As a follow up to my last blog regarding whether or not to include patch cords when testing a fiber channel, another question that has long plagued fiber testing is whether to use the 1-, 2- or 3-jumper reference method.
As shown in the graphic, what is being measured in a fiber channel varies greatly depending on the reference method selected. So it’s a good idea to understand why the 1-jumper method is preferred and what the difference is between the three methods.
The 1-jumper reference method recommended by both TIA and IEC standards assesses the condition of the channel end faces against a very high quality multimode connector from the test reference jumper (i.e., 0.1dB per mated pair), and it includes the loss of the connections at both ends of the channel. Because much of the loss is a result of those connections, the 1-jumper reference method provides the highest accuracy.
While many use the 2-jumper reference method because it is the easiest and fastest to set up, and it was one of the methods used before interchangeable test heads were available with test equipment, it is NOT recommended.
With both test reference cords referenced, one end connection is referenced out so that only half the referenced out loss is applied to the connections at the end. This only provides a partial depiction of the total channel loss.
Furthermore, every mated pair is a “random mating” that will show a different loss each time it is connected due to variances in alignment. With the 2-jumper method that destroys a mated pair after reference and assumes only half the referenced out loss is applied to each new connection made, it is not possible to create or destroy a mated pair and maintain the same loss values.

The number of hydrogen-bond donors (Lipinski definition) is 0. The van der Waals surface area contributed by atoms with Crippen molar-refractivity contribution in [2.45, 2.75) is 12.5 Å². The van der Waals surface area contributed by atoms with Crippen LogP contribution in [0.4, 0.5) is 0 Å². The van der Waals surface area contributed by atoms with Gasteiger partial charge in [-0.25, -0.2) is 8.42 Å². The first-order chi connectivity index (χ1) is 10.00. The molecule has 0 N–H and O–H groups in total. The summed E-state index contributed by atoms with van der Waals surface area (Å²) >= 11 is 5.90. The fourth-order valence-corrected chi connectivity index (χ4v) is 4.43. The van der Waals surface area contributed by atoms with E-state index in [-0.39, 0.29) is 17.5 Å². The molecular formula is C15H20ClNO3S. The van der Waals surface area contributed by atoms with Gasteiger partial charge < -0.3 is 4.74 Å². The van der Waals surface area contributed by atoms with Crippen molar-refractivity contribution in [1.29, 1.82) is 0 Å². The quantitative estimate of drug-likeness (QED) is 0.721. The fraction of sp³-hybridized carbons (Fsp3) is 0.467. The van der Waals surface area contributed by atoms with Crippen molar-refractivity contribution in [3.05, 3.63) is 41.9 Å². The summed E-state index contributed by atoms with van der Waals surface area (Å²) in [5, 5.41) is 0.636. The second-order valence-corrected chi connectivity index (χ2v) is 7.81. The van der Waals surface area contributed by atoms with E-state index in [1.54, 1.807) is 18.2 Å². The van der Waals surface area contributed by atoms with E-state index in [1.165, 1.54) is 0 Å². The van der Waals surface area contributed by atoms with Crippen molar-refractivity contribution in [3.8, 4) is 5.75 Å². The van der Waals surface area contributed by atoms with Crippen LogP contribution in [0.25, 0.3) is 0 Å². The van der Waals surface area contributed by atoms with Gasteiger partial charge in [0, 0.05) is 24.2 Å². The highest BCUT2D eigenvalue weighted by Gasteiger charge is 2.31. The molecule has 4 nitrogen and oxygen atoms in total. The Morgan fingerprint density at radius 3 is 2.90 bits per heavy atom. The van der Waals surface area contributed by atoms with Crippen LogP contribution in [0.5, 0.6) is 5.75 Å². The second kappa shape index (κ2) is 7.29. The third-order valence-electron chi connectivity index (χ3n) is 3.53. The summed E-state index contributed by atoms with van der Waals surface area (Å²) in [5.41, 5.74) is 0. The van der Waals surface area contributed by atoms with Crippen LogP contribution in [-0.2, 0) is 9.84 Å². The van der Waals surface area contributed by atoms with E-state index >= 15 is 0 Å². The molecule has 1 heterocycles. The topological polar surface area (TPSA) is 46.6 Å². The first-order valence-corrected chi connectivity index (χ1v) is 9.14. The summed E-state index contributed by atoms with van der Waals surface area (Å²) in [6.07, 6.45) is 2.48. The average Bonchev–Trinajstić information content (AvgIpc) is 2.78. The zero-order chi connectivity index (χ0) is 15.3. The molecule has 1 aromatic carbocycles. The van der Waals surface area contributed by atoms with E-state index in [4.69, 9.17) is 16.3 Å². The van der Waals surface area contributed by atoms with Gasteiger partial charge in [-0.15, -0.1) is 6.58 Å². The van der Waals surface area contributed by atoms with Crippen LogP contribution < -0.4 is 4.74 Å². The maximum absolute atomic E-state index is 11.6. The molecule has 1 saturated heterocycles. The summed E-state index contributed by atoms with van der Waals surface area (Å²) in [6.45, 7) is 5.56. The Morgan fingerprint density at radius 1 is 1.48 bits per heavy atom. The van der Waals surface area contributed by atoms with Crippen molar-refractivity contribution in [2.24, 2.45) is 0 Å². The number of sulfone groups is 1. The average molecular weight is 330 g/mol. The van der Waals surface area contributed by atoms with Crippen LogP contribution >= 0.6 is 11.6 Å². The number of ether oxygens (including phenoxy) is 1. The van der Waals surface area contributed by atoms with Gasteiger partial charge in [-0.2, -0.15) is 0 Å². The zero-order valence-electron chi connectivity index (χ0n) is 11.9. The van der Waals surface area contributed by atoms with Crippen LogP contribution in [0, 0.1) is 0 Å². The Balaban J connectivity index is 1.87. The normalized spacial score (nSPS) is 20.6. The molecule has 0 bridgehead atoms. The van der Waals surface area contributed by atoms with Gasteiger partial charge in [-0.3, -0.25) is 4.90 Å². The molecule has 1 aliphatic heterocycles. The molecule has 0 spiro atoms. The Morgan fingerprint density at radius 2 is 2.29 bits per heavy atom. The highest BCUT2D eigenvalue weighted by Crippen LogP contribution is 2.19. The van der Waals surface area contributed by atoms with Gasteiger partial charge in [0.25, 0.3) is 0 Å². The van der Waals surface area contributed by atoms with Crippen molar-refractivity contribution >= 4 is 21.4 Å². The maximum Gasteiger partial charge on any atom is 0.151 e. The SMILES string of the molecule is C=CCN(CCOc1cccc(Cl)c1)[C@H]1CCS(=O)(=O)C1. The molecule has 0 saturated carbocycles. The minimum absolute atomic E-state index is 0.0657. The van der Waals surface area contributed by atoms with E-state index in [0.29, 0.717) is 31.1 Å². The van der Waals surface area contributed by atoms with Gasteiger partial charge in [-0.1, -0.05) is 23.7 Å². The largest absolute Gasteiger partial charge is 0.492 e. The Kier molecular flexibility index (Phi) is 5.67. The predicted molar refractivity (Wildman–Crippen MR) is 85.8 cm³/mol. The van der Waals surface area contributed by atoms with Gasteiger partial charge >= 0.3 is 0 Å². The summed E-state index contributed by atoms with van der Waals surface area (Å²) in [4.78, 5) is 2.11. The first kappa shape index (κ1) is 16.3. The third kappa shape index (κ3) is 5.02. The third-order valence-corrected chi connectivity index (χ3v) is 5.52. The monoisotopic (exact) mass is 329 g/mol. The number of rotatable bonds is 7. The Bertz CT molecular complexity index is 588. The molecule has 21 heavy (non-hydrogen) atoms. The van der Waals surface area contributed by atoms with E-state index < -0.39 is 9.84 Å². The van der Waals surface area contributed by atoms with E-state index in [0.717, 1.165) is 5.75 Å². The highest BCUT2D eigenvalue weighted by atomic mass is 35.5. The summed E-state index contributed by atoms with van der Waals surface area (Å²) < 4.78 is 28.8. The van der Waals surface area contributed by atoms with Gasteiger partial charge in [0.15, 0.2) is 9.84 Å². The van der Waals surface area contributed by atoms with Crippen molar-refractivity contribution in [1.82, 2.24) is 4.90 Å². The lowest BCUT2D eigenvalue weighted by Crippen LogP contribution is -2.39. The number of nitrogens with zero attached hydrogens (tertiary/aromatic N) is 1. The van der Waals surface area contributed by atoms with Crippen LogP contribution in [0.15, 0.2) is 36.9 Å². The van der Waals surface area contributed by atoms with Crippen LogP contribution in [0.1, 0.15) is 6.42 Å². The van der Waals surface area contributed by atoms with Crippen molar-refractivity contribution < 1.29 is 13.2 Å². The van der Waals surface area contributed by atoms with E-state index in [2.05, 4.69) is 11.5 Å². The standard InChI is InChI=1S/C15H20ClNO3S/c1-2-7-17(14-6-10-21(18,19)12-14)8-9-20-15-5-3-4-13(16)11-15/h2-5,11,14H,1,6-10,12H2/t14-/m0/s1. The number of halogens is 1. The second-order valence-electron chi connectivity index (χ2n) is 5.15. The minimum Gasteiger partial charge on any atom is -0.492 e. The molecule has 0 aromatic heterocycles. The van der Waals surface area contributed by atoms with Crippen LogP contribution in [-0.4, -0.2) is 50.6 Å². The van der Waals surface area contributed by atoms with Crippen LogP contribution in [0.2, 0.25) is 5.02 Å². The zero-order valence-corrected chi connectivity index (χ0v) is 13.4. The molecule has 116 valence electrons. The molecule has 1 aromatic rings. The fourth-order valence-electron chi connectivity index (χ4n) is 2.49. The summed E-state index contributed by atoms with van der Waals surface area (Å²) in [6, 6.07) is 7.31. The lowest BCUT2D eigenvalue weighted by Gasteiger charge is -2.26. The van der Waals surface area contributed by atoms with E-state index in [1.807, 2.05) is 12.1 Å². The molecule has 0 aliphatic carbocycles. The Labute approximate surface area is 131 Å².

If it is not possible to use the 1 jumper reference method due to limitations of the test equipment, the 3 jumper reference method is the next best method. This is required when the fiber type of the test reference cords does not match the fiber type of the link as is common when testing MPO links with an LC interface on the tester.
Because the 3-jumper method references out both connectors, it does not provide a true indication of the quality of the end faces at either end of the channel. The 3 jumper reference method has a higher level of uncertainty than the 1 jumper method, which becomes critical for shorter channels. Let me explain.
To generate correct loss limits, the 1-jumper method involves adding 4 connectors after the reference while the 3-jumper method involves adding 2. Depending on the test equipment, a 1-jumper reference has a test uncertainty of +/- 0.1dB and a 3-jumper reference has a test uncertainty of +/- 0.2dB.
Using the 1-jumper method, a 1.9dB 300-meter channel therefore has an uncertainty of about 5%, while a shorter 0.9 dB 50-meter channel has an uncertainly of about 11%. Using the 3-jumper method, the same 300-meter channel that now measures 1.4dB has an uncertainty of about 14%. For the 50-meter channel that measures 0.65dB, the uncertainty now pushes upwards of 30%!
While technicians should ensure that the preferred 1-jumper reference method is used, it is up to the designer to ensure that the channel limits are based on the manufacturer’s loss limits and to ensure that those loss limits are within the maximum loss specified by the IEEE standards. This will allow technicians to determine pass or fail of tested channels based on the actual values guaranteed by the manufacturer. Anything higher could indicate an installation problem.
Dwayne Crawford has more than 20 years of experience in the datacomm industry. He has served on several international standards committees to advance high-performance/low-latency protocols (such as IEEE-1394, GigE Vision and CameraLink) used in real-time image processing and utilizing high-performance computing platforms.